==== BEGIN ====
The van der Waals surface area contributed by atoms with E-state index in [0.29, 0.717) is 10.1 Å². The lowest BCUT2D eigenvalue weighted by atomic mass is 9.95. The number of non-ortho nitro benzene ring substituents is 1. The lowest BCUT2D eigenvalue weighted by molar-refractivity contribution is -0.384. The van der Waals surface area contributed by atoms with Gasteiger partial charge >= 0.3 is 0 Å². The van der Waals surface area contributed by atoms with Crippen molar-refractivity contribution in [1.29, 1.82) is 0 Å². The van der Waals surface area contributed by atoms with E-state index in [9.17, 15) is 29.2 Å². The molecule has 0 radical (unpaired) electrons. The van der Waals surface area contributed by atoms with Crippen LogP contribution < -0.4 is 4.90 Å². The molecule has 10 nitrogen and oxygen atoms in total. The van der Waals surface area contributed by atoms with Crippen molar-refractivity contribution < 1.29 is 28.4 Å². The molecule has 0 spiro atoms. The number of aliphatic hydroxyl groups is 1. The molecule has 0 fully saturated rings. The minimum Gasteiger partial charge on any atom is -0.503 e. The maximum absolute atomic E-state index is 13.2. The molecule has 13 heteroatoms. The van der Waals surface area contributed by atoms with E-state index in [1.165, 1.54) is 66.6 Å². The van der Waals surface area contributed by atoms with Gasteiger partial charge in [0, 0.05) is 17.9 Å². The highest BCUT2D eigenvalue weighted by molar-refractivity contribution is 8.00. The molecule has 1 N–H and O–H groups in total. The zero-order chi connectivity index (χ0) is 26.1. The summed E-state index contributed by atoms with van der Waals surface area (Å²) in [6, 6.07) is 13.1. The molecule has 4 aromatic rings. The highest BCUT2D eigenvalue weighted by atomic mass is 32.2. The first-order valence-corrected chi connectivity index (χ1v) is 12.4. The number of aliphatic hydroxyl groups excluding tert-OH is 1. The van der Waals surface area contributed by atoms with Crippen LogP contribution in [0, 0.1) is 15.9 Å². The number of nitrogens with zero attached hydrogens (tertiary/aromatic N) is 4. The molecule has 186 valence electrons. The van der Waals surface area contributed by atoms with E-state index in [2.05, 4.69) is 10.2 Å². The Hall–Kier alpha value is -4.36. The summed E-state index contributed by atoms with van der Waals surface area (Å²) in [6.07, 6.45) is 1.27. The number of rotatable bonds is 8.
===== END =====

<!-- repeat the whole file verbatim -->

The van der Waals surface area contributed by atoms with E-state index in [0.29, 0.717) is 10.1 Å². The lowest BCUT2D eigenvalue weighted by atomic mass is 9.95. The number of non-ortho nitro benzene ring substituents is 1. The lowest BCUT2D eigenvalue weighted by molar-refractivity contribution is -0.384. The van der Waals surface area contributed by atoms with Gasteiger partial charge >= 0.3 is 0 Å². The van der Waals surface area contributed by atoms with Crippen molar-refractivity contribution in [1.29, 1.82) is 0 Å². The van der Waals surface area contributed by atoms with E-state index in [9.17, 15) is 29.2 Å². The molecule has 0 radical (unpaired) electrons. The van der Waals surface area contributed by atoms with Crippen LogP contribution < -0.4 is 4.90 Å². The molecule has 10 nitrogen and oxygen atoms in total. The van der Waals surface area contributed by atoms with Crippen molar-refractivity contribution < 1.29 is 28.4 Å². The molecule has 0 spiro atoms. The number of aliphatic hydroxyl groups is 1. The molecule has 0 fully saturated rings. The minimum Gasteiger partial charge on any atom is -0.503 e. The maximum absolute atomic E-state index is 13.2. The molecule has 13 heteroatoms. The van der Waals surface area contributed by atoms with E-state index in [1.165, 1.54) is 66.6 Å². The van der Waals surface area contributed by atoms with Gasteiger partial charge in [0, 0.05) is 17.9 Å². The highest BCUT2D eigenvalue weighted by molar-refractivity contribution is 8.00. The molecule has 1 N–H and O–H groups in total. The zero-order chi connectivity index (χ0) is 26.1. The summed E-state index contributed by atoms with van der Waals surface area (Å²) in [6, 6.07) is 13.1. The molecule has 4 aromatic rings. The highest BCUT2D eigenvalue weighted by atomic mass is 32.2. The first-order valence-corrected chi connectivity index (χ1v) is 12.4. The number of aliphatic hydroxyl groups excluding tert-OH is 1. The van der Waals surface area contributed by atoms with Crippen LogP contribution in [0, 0.1) is 15.9 Å². The number of nitrogens with zero attached hydrogens (tertiary/aromatic N) is 4. The molecule has 186 valence electrons. The van der Waals surface area contributed by atoms with E-state index in [2.05, 4.69) is 10.2 Å². The Hall–Kier alpha value is -4.36. The summed E-state index contributed by atoms with van der Waals surface area (Å²) in [6.07, 6.45) is 1.27. The number of rotatable bonds is 8.